"We have found a couple of places with bone fragments up here," Steere said.
When Rep. Grijalva visited the area in January 2020, construction had not yet started. The Arizona congressman sent a letter to acting Secretary of Homeland Security Chad Wolf expressing concern over the border wall's potential impact on the national monument and asked the government to address certain issues, such as the location and schedule for construction and the protection of groundwater resources. Grijalva said that he never received a response to his letter and in February 2020 construction crews began "controlled blasting" in the area.
Grijalva told The Intercept: "It’s been really frustrating. [...] You would think that in a situation like this, that involves human remains, burial sites, bone fragments that are traced and dated a thousand years or more back, that there would be some sensitivity, for lack of a better word, on the part of DHS and the administration. There is none.”
On Feb. 9, 2020, Grijalva posted an update on social media stating that two of the four burial sites that he visited had already been disturbed by the construction of the border wall:
Aren't Native American Burial Sites Protected?
The U.S. does have laws such as the Environmental Protection Act, the Endangered Species Act, and the Native American Graves Protection Act. However, these laws can be circumvented if the government deems that they are at odd with national security.
CBS News reports that the 2005 REAL ID Act gives the government "broad power to waive" laws that stand in the way of national security:
The Trump administration has been able to legally construct the border wall over public land due in large part to a little known law passed in the wake of the 9/11.
The REAL ID Act of 2005 gives the federal government broad power to waive other laws that stand in the way of national security. Under REAL ID, the Trump administration has waived dozens of laws — including the Native American Graves Protection and Repatriation Act, the Endangered Species Act, and the Environmental Protection Act — in its bid to construct the border wall.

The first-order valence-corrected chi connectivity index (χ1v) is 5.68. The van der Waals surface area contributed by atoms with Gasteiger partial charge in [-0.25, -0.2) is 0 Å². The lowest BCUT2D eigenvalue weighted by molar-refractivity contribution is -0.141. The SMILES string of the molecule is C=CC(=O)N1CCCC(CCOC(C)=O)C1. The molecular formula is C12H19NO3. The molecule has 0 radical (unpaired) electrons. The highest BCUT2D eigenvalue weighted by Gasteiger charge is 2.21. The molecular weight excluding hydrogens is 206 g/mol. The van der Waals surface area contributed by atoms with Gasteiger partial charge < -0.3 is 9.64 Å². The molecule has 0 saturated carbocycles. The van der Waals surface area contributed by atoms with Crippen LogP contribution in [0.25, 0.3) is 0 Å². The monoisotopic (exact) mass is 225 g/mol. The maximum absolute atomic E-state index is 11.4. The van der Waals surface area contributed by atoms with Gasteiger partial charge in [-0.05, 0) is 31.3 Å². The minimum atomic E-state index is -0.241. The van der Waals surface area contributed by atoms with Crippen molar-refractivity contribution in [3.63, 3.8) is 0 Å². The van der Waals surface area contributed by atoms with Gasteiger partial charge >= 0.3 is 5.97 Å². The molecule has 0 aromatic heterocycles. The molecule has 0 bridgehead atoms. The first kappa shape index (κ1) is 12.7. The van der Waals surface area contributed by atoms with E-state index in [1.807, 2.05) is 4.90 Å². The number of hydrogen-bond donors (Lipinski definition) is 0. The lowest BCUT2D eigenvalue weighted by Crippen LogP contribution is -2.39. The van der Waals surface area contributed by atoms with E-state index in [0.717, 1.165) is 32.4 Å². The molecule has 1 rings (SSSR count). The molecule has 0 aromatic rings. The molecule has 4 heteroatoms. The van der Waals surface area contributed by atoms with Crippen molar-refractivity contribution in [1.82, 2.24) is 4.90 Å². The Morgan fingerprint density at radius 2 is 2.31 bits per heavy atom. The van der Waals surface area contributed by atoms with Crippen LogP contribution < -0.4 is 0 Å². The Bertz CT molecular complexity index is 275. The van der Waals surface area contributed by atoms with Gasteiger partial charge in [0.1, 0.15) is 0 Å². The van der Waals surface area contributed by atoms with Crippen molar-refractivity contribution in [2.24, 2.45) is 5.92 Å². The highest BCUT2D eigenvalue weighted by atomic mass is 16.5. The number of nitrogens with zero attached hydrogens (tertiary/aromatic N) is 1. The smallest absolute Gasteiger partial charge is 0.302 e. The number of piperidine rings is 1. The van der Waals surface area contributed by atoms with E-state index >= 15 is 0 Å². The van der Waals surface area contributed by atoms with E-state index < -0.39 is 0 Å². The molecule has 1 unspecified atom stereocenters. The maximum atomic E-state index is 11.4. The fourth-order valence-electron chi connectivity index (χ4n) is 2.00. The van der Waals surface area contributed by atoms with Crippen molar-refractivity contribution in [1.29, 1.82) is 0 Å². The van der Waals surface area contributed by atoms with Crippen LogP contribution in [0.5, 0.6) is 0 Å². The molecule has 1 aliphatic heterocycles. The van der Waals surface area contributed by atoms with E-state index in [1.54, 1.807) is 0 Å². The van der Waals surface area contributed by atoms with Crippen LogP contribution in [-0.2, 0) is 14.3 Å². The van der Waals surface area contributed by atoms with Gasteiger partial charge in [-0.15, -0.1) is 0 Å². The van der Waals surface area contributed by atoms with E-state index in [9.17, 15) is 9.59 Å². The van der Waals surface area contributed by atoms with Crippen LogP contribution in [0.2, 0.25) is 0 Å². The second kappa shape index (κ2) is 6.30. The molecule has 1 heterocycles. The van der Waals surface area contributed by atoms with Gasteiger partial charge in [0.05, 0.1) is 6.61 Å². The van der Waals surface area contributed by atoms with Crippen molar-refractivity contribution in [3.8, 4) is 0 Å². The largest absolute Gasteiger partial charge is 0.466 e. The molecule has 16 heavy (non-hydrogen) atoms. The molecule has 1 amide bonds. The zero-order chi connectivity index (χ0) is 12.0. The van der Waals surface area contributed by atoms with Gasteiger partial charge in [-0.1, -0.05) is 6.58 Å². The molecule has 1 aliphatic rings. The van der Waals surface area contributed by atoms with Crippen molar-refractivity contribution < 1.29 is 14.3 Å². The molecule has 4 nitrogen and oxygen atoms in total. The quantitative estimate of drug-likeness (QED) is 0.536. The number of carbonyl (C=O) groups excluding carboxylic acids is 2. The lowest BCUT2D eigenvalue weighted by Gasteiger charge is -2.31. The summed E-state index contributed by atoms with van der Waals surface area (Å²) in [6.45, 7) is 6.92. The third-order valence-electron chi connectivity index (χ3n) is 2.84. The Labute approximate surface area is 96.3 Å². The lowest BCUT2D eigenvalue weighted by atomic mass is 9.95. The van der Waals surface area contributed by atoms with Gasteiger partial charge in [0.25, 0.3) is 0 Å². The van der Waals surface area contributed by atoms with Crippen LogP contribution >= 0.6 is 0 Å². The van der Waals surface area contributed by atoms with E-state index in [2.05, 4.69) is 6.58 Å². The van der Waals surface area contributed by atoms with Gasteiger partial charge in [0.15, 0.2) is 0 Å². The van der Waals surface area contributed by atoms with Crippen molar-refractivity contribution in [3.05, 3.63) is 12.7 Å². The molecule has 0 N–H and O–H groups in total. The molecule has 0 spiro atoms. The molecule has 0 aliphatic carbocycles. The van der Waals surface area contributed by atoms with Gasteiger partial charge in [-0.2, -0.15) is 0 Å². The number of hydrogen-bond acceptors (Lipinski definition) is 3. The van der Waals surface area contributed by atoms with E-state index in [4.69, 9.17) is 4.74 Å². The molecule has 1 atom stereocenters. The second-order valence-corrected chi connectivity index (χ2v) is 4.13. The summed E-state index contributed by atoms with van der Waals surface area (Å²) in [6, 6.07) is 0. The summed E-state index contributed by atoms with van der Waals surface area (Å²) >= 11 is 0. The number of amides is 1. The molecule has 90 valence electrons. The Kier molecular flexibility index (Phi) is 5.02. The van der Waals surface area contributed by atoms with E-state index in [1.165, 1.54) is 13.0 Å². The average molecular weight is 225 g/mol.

"Of the 21 times the (REAL ID) waiver has been enacted since 2005, 16 of those instances have occurred in the last two and a half years," reads the letter Grijalva sent to Homeland Security.
What Has CBP Done to Minimize the Impact of the Border Wall in the Organ Pipe Cactus National Monument?
CBP does have an "environmental monitor" present during construction; an agency official also said that crews identify the "best construction management practices to minimize impacts on the environment to the greatest extent possible."
We reached out to CBP for more information about their efforts to minimize the environmental impact of the border wall and will update this article when more information becomes available.
Grijalva was skeptical that these environmental monitors would do anything to prevent further damage to these sacred sites.
Grijalva told The Intercept that he had zero faith that the Department of Homeland Security's "environmental monitor will do anything to avoid, mitigate, or even point out some of the sacrilegious things that are occurring and will continue to occur, given the way they’re proceeding."
Are Other Native American Burial or Archaeological Sites at Risk?
Grijalva was not the first to raise concerns about the border wall's impact on the area. A 123-page internal report from the park service obtained by The Washington Post via a Freedom of Information Act request warned that the border wall's construction could damage 22 archaeological sites at Organ Pipe Cactus National Monument:
Bulldozers and excavators rushing to install President Trump’s border barrier could damage or destroy up to 22 archaeological sites within Arizona’s Organ Pipe Cactus National Monument in coming months, according to an internal National Park Service report obtained by The Washington Post.
The administration’s plan to convert an existing five-foot-high vehicle barrier into a 30-foot steel edifice could pose irreparable harm to unexcavated remnants of ancient Sonoran Desert peoples. Experts identified these risks as U.S. Customs and Border Protection seeks to fast-track the construction to meet Trump’s campaign pledge of completing 500 miles of barrier by next year’s election.